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Florida Immigration Law May Delay Hurricane Idalia Recovery

The state law that went into effect on July 1 enacts a series of immigration-related restrictions, which has deterred many undocumented workers from assisting in the debris clearing and rebuilding after a storm.

a truck halfway in a water canal
A truck ended up in a canal, part of the aftermath of Hurricane Idalia in Horseshoe Beach, Florida, last month.
Al Diaz/Miami Herald/TNS
When the furious winds and rain of Hurricane Laura devastated Louisiana three years ago, Javier drifted towards the disaster, cleaning homes and chopping down trees that the Category 4 storm toppled and tore apart.

“I heard that there was a disaster and that there was work. And where there is work, you go,” Javier told the Miami Herald.

The storm kicked off an unexpected round of work for Javier, an undocumented Honduran immigrant who arrived in the U.S. in 2016 and who did not want his last name used because of his immigration status. He has since helped clean up after other fierce Louisiana hurricanes, including Delta and Ida.

When there’s no hurricane clean-up to do, he works in construction. But through word of mouth, clients refer him to others who call for help when catastrophes strike. Last fall, someone reached out to him when Category 4 Hurricane Ian killed at least 149 people and destroyed swaths of southwest Florida.

Along with other disaster workers, he grabbed a suitcase, the truck, the tools and came to Florida. Javier spent two months knocking down damaged structures, tidying homes turned upside down, and repairing rain leaks and holes in the Florida Gulf. In the early stages of the recovery, the area was full of immigrants who were trudging through the floods, fallen trees, power cables and homes to start clearing the destruction, he said.

But this hurricane season, he doesn’t plan on coming to Florida, even after Hurricane Idalia made landfall in the Big Bend area, killing at least three people, demolishing homes and leaving hundreds of thousands without power.

The reason: a state law that came into effect July 1 and enacts a series of immigration-related restrictions. It requires hospitals that take Medicaid to ask about immigration status on intake forms, mandates employers with 25 or more workers to use the federal E-Verify platform to check if new hires can work in the US, and makes it a felony to drive an undocumented person into Florida, among other measures.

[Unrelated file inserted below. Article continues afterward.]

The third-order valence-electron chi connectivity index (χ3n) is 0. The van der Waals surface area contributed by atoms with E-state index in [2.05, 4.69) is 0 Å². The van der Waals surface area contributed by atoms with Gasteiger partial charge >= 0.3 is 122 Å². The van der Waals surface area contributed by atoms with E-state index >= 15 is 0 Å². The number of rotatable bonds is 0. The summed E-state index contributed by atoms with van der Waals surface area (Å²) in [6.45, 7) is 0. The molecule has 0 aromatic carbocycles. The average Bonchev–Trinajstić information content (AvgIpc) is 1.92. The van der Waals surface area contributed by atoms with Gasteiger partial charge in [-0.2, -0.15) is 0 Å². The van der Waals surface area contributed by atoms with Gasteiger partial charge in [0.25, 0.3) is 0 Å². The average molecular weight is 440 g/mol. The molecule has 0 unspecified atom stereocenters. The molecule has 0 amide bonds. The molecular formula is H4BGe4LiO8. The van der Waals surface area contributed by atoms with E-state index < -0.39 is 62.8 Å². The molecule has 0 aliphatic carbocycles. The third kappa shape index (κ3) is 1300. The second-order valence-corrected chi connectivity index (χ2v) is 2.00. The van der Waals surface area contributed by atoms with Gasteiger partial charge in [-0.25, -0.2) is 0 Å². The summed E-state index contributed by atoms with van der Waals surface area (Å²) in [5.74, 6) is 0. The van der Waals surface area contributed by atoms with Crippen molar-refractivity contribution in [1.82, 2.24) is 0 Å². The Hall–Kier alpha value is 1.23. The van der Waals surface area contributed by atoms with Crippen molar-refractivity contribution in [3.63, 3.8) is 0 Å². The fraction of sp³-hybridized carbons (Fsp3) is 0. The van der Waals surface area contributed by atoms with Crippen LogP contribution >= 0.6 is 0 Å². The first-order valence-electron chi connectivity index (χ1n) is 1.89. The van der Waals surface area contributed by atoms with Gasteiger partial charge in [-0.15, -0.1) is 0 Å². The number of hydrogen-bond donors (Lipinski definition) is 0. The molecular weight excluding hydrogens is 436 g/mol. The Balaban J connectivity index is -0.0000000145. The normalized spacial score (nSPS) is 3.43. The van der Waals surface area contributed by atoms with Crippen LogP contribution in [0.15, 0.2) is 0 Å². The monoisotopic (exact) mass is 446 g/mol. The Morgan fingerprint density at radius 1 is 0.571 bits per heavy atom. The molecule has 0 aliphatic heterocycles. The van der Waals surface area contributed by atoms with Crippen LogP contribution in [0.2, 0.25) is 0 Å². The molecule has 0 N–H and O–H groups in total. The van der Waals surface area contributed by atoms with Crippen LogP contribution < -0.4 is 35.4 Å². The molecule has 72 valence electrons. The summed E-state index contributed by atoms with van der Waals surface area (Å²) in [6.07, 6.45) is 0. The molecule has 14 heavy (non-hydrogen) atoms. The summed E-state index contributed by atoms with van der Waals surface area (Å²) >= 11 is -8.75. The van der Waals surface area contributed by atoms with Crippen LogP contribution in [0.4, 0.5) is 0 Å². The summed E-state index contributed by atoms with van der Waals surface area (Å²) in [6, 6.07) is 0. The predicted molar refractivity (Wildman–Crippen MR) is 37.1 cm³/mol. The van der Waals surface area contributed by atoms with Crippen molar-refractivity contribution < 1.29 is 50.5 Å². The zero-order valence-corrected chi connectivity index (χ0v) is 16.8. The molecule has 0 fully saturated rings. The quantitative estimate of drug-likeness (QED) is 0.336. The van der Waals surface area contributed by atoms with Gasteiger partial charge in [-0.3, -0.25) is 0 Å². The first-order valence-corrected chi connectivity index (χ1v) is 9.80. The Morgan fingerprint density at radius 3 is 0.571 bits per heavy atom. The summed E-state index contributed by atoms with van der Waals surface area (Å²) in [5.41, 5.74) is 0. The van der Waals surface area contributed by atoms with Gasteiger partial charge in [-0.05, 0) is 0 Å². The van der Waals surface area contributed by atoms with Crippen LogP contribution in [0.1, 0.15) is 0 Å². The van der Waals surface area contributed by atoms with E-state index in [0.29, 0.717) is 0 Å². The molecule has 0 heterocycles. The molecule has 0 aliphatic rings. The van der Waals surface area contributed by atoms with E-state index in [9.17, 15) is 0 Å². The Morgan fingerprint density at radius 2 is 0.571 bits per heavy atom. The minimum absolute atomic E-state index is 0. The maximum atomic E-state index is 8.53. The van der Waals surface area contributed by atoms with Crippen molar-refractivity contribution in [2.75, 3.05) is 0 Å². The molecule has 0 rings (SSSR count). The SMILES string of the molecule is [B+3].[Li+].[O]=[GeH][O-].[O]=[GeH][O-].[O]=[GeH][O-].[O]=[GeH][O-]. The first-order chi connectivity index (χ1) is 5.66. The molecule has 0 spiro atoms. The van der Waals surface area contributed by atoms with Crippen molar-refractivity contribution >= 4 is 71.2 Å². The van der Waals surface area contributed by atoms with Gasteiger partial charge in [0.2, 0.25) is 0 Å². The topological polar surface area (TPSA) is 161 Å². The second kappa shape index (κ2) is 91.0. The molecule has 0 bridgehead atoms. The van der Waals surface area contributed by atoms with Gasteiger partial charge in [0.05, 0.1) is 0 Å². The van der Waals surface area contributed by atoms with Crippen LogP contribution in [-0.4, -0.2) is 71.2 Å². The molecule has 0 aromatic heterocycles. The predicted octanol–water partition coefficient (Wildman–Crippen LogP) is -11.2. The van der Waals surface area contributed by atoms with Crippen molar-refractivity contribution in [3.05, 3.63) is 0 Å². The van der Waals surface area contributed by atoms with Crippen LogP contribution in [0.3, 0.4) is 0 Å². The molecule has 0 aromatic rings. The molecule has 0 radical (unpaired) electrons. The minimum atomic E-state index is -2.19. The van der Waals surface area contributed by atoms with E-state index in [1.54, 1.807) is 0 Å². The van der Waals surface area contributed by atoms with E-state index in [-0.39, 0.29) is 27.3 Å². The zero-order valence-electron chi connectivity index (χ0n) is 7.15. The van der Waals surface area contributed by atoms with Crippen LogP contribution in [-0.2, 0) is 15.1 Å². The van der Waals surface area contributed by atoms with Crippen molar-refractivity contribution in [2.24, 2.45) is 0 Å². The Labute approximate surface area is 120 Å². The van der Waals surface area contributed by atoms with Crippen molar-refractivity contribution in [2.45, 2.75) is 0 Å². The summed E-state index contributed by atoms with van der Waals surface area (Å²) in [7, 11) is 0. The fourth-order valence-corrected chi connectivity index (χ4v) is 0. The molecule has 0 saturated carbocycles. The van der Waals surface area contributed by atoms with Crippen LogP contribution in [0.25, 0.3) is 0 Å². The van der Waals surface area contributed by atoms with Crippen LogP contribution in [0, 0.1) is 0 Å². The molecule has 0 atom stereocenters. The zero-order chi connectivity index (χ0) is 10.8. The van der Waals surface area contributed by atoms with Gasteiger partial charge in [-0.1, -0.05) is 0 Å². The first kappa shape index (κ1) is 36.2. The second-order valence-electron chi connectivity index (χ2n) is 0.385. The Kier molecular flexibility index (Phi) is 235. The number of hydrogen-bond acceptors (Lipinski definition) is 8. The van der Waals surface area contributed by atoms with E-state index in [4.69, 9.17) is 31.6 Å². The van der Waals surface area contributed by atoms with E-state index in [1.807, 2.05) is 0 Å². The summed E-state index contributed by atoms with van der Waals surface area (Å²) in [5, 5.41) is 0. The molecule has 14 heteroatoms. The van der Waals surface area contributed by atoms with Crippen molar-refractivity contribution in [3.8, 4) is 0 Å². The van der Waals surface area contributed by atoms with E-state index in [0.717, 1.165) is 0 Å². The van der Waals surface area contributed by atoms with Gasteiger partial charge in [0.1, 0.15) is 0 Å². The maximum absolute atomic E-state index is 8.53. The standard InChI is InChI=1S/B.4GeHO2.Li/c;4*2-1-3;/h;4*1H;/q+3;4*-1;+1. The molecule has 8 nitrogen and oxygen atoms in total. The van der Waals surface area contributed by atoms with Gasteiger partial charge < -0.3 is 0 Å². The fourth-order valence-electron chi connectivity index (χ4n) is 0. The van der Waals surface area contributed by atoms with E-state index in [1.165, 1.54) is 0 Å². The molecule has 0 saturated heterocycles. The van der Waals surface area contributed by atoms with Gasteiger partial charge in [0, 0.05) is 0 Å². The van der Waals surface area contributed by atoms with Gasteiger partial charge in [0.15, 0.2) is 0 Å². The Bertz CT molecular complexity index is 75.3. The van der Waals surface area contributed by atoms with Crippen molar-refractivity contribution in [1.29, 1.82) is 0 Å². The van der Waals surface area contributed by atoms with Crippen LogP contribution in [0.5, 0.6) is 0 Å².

“Most of us want to travel. But we fear that for going and working, for doing something honest they want to detain us like delinquents. Nobody wants to leave or risk themselves,” he said.

Resilience Force, a labor-organizing group that advocates for disaster workers, said it surveyed most of its membership of about 2,000 workers, composed of mostly undocumented immigrants and some natural-born citizens, through virtual chats, one-on-one conversations, and in-person meetings. The organization found that more than half of its members don’t want to come to Florida — still recovering from Ian and Idalia and facing the looming threat of hurricane season — because they fear the new state immigration law Gov. Ron DeSantis signed in May.

“Rebuilding after a hurricane is not the work of a week. It can take months. It can take years. Floridians need these workers,” said Saket Soni, the group’s executive director and co-founder.

U.S. Customs and Border Protection and Immigration and Customs Enforcement, the Department of Homeland Security agencies that handle border security and deportations, have a policy of not conducting enforcement actions near or in “a place where disaster or emergency response and relief is being provided” such as “evacuation routes, where shelter or emergency supplies, food, or water are being distributed, or registration for disaster-related assistance or family reunification is underway. ‘‘ DHS reiterated its stance the day before Idalia.

But workers and their advocates said they feared deportation if they came to Florida as well as extra scrutiny, harassment,and arrest because of the new state law. Soni recalled that during the Hurricane Ian emergency, disaster workers would begin their days in parking lots with prayers for each other, homeowner, and Florida’s governor.

“They knew they needed a good leader for the recovery. Instead of doing that, he proposed this bill. And that’s what made a difference. DeSantis’ anti-immigrant legislation suddenly posed an extraordinary threat to every immigrant working on the rebuilding. As soon as it passed, there was a massive exodus,” Soni said..

A Newer Workforce